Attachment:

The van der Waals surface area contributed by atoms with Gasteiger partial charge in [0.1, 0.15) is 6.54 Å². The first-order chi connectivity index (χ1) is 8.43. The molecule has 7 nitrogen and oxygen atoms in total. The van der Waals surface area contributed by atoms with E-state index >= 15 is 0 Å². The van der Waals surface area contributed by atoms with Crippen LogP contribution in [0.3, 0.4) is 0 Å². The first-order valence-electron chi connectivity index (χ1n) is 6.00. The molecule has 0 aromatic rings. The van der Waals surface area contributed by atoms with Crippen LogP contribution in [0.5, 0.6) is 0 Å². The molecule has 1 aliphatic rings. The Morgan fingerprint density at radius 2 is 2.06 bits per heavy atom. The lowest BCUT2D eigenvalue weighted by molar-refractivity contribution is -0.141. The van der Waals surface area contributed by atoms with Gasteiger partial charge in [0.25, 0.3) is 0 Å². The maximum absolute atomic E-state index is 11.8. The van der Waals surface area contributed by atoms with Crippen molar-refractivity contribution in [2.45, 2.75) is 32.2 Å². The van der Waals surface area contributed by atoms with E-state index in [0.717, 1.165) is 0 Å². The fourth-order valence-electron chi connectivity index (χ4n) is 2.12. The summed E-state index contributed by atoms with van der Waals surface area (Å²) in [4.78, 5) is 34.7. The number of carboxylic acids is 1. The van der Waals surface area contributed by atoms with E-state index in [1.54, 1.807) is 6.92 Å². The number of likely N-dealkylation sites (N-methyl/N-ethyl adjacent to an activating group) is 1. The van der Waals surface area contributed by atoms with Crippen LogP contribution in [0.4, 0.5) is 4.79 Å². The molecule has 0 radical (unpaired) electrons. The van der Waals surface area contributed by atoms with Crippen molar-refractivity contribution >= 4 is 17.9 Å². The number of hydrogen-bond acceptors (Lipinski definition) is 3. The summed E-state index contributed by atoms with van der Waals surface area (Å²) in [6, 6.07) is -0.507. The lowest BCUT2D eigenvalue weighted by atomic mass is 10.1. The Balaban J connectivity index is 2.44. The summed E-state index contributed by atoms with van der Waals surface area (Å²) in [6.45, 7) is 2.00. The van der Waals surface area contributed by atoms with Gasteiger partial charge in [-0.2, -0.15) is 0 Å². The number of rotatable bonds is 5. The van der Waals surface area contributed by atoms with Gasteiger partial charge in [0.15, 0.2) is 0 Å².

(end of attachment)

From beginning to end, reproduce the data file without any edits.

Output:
The van der Waals surface area contributed by atoms with Gasteiger partial charge in [0.1, 0.15) is 6.54 Å². The first-order chi connectivity index (χ1) is 8.43. The molecule has 7 nitrogen and oxygen atoms in total. The van der Waals surface area contributed by atoms with E-state index >= 15 is 0 Å². The van der Waals surface area contributed by atoms with Crippen LogP contribution in [0.3, 0.4) is 0 Å². The first-order valence-electron chi connectivity index (χ1n) is 6.00. The molecule has 0 aromatic rings. The van der Waals surface area contributed by atoms with Crippen LogP contribution in [0.5, 0.6) is 0 Å². The molecule has 1 aliphatic rings. The Morgan fingerprint density at radius 2 is 2.06 bits per heavy atom. The lowest BCUT2D eigenvalue weighted by molar-refractivity contribution is -0.141. The van der Waals surface area contributed by atoms with Gasteiger partial charge in [0.25, 0.3) is 0 Å². The maximum absolute atomic E-state index is 11.8. The van der Waals surface area contributed by atoms with Crippen molar-refractivity contribution in [2.45, 2.75) is 32.2 Å². The van der Waals surface area contributed by atoms with E-state index in [0.717, 1.165) is 0 Å². The fourth-order valence-electron chi connectivity index (χ4n) is 2.12. The summed E-state index contributed by atoms with van der Waals surface area (Å²) in [4.78, 5) is 34.7. The number of carboxylic acids is 1. The van der Waals surface area contributed by atoms with E-state index in [1.54, 1.807) is 6.92 Å². The number of likely N-dealkylation sites (N-methyl/N-ethyl adjacent to an activating group) is 1. The van der Waals surface area contributed by atoms with Crippen LogP contribution in [0.4, 0.5) is 4.79 Å². The molecule has 0 radical (unpaired) electrons. The van der Waals surface area contributed by atoms with Crippen molar-refractivity contribution >= 4 is 17.9 Å². The number of hydrogen-bond acceptors (Lipinski definition) is 3. The summed E-state index contributed by atoms with van der Waals surface area (Å²) in [6, 6.07) is -0.507. The lowest BCUT2D eigenvalue weighted by atomic mass is 10.1. The Balaban J connectivity index is 2.44. The summed E-state index contributed by atoms with van der Waals surface area (Å²) in [6.45, 7) is 2.00. The van der Waals surface area contributed by atoms with Gasteiger partial charge in [-0.2, -0.15) is 0 Å². The number of rotatable bonds is 5. The van der Waals surface area contributed by atoms with Gasteiger partial charge in [0.15, 0.2) is 0 Å².